Jack Ahern, President,
New York City Central Labor Council, AFL-CIO,
Atty Mike Carroll,
Robert Haynes, President, Massachusetts AFL-CIO,
Atty Cody McCone,
Atty Brian O’Dwyer,
Tom Wilkinson, President,
Fairfield County Labor Council, AFL-CIO
The letter intrigued me. I know there is anti-Semitism in Ireland, but I needed more detail about the boycott issue.
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It’s worse than I thought.
The first site I found, The Institute for Global Jewish Affairs, had a fairly recent (December 2008) summary of Trade Union and Other Boycotts of Israel in Great Britain and Ireland. It’s a dismal account:
- The United Kingdom more than any other country in the world has embraced the Palestinian call for academic, trade union, media, medical, architectural, and cultural boycotts of Israel. The driving force for this campaign is Britain’s trade union movement and its anti-Zionist activists on the far Left, such as the Socialist Workers Party (SWP).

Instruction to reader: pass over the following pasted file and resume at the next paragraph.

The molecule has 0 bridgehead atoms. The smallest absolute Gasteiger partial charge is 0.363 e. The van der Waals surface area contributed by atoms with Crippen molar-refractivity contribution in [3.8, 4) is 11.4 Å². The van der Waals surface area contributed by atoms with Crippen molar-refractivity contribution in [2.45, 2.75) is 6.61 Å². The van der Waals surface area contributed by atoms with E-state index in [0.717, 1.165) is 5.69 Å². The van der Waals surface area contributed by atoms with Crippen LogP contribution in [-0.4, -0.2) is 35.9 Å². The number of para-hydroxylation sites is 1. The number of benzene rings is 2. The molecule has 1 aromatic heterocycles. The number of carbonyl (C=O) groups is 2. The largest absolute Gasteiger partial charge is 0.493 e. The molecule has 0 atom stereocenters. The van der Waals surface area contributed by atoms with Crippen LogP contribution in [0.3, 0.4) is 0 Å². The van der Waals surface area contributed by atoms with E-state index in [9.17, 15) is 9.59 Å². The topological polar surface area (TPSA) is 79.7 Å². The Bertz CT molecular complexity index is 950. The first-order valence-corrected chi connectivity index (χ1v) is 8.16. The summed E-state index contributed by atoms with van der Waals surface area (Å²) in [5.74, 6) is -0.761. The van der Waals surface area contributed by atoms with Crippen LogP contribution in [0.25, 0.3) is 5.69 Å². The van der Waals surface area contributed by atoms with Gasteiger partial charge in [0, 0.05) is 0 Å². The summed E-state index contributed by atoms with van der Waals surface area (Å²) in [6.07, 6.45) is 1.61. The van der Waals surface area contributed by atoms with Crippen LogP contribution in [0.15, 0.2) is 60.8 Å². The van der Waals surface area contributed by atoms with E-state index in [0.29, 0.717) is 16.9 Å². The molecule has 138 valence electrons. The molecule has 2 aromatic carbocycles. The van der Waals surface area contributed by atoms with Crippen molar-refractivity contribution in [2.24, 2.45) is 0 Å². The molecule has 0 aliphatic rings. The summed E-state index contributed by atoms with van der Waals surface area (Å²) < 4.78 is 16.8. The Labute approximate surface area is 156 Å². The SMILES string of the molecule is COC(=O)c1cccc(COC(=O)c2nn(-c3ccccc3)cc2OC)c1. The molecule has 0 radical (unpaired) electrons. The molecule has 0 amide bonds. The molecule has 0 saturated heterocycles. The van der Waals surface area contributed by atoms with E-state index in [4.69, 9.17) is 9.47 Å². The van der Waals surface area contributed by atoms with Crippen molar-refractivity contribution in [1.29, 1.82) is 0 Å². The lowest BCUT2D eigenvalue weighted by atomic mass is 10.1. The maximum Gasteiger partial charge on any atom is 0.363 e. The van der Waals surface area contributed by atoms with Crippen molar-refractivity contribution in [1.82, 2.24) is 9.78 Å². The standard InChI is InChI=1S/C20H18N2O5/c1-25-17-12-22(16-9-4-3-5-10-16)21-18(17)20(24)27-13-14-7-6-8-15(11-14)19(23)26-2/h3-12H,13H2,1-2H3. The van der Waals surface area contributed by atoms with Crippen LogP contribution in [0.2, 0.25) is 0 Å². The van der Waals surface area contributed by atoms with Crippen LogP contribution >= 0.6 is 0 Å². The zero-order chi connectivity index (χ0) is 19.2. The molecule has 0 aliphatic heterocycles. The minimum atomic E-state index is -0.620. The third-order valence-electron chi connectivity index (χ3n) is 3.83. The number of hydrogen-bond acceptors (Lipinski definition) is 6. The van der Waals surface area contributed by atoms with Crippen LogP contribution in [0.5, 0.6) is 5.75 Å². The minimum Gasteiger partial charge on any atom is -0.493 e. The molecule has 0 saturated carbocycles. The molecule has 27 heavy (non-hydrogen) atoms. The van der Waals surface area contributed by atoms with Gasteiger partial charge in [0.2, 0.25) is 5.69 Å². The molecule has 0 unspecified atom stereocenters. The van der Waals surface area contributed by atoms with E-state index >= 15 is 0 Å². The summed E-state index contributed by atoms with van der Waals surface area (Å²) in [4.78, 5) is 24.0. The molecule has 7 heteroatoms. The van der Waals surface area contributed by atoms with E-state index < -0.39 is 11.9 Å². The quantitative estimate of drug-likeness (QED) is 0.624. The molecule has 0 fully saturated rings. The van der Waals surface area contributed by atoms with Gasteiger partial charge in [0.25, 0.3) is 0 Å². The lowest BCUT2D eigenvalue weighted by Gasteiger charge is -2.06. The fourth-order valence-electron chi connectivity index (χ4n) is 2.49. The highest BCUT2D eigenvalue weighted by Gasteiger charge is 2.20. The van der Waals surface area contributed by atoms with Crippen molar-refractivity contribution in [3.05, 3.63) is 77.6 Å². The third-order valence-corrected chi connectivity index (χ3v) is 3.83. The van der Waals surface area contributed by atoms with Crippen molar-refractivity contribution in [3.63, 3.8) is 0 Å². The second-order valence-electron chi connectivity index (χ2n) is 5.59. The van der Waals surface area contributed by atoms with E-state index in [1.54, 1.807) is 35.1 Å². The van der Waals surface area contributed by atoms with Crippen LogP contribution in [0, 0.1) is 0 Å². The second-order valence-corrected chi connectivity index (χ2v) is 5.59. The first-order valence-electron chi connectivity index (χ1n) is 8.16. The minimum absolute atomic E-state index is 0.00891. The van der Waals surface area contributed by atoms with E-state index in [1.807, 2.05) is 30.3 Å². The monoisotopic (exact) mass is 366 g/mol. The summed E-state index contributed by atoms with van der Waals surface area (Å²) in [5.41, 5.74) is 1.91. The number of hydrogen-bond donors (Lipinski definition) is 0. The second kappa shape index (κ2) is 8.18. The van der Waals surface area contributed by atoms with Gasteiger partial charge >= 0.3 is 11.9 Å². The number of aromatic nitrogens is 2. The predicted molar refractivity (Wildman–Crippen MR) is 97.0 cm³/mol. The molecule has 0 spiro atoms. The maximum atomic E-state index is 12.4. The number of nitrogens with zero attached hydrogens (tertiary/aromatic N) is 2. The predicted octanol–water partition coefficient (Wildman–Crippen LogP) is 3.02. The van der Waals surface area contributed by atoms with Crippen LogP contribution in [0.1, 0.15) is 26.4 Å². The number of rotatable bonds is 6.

- The Palestine Solidarity Campaign (PSC) actively works for a general boycott of Israeli goods as well as a cultural and sports boycott of Israel and has forged links with the far Left and the unions to publicize their cause. All the major UK trade unions are affiliated with the PSC and several of them actively promote PSC policies and literature.
- In Ireland as in Britain, the most prominent supporters of the Ireland Palestine Solidarity Campaign (IPSC) are the academics and the trade union movement. The call for a boycott of Israel has been endorsed by the Irish Congress of Trade Unions (ICTU); IMPACT, the largest public-sector union in the Republic of Ireland; and the Northern Ireland Public Service Alliance (NIPSA), the largest public-sector union in Northern Ireland. Israel is a soft target in Ireland as there is very little organized opposition to the boycott calls.